Alban Berg: Violin concerto

Alban Berg was Arnold Shoenberg’s student along with Anton Webern.  The three of them formed what was known as the Second Viennese School, which blew apart classical music and rejected emotional Romanticism for cold intellectual atonality and serialism.  They sounded like a real bunch of knee slapping guys.

Berg’s music is to me among the most accessible, though I used to love listening to Schoenberg’s Pierrot Lunnaire because he managed to create non-musical singing.  I remember back in college listening to Berg’s opera, Woyzeck.  It is a stark piece, anti-militaristic and probably anti-religious, in which a barber, driven insane by an experiment a doctor is conducting on him, kills his prostitute wife and then himself (by accident), leaving his child to ride around on his hobby horse saying “hopp, hopp,” unaware of the death of his parents.

Beneath the Youtube video of his Violin Concerto here, there’s a great comment by a listener:  “My dad used to say that Berg’s music is like Schoenberg’s but beautiful.”

And, it is much more accessible than the 12 tonal and serial stuff that Schoenberg and his followers cranked out for the rest of the 20th Century.

Berg had a fixation on the number 23 based on having suffered an asthma attack on the 23 of the month and also his study of the work on biorythms, Wilhelm Fliess.  He died in 1935 at the age of 50 after getting blood poisoning from an insect sting on the back of his neck which went septic.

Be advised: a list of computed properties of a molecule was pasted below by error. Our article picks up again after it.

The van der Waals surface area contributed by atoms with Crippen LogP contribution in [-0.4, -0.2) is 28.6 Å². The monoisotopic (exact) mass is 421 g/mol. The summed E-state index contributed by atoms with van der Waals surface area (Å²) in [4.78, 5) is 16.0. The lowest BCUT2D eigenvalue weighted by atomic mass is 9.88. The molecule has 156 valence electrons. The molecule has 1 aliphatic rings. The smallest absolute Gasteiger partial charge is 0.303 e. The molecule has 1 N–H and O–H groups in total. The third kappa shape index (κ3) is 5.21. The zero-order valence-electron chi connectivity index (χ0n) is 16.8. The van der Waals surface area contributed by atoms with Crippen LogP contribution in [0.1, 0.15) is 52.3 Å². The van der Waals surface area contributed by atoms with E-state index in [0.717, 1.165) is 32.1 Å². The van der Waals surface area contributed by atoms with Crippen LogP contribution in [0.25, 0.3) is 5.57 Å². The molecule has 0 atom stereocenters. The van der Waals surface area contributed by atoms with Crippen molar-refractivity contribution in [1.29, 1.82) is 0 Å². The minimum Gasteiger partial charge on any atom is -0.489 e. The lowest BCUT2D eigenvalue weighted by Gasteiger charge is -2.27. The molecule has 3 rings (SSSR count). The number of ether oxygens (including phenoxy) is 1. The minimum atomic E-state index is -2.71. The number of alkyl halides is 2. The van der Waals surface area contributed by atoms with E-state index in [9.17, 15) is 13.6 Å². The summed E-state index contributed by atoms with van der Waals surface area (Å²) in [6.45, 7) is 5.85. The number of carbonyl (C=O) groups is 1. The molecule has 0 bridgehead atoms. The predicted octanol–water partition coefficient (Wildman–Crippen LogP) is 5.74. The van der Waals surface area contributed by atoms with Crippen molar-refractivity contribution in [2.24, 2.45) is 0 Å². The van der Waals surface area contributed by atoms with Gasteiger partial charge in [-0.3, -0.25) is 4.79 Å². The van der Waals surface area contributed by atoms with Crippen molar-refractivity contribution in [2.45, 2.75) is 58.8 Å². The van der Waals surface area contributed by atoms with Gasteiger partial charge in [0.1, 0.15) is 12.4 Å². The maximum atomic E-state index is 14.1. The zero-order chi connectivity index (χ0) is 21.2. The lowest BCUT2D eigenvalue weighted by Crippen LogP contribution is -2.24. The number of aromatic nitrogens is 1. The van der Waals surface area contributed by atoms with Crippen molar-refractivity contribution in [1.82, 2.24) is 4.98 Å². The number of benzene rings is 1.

Webern stayed in Vienna and embraced Nazism.  There are a lot of apologists for him, because of the influence of his music on succeeding generations, who kind of say he was merely caught up in the Zeitgeist of the time and German nationalism.  Whatever.  He was shot at the end of World War II by an American soldier in occupied Austria when he stepped outside during curfew to enjoy a cigar given him by his son in law who was a smuggler.

Schoenberg moved to the United States in 1933, after escaping Nazi Germany which had labelled his music as decadent because he was a Jew.  He taught at UCLA and John Cage was one of his students.  Schoenberg was fixated on the number 13, having been born on the 13th of September and he regarded it an unlucky number.  When an astrologer told him on his turning 76, he would have a bad year because 6+7=13, he went into a deep depression and died on July 13, 1951.



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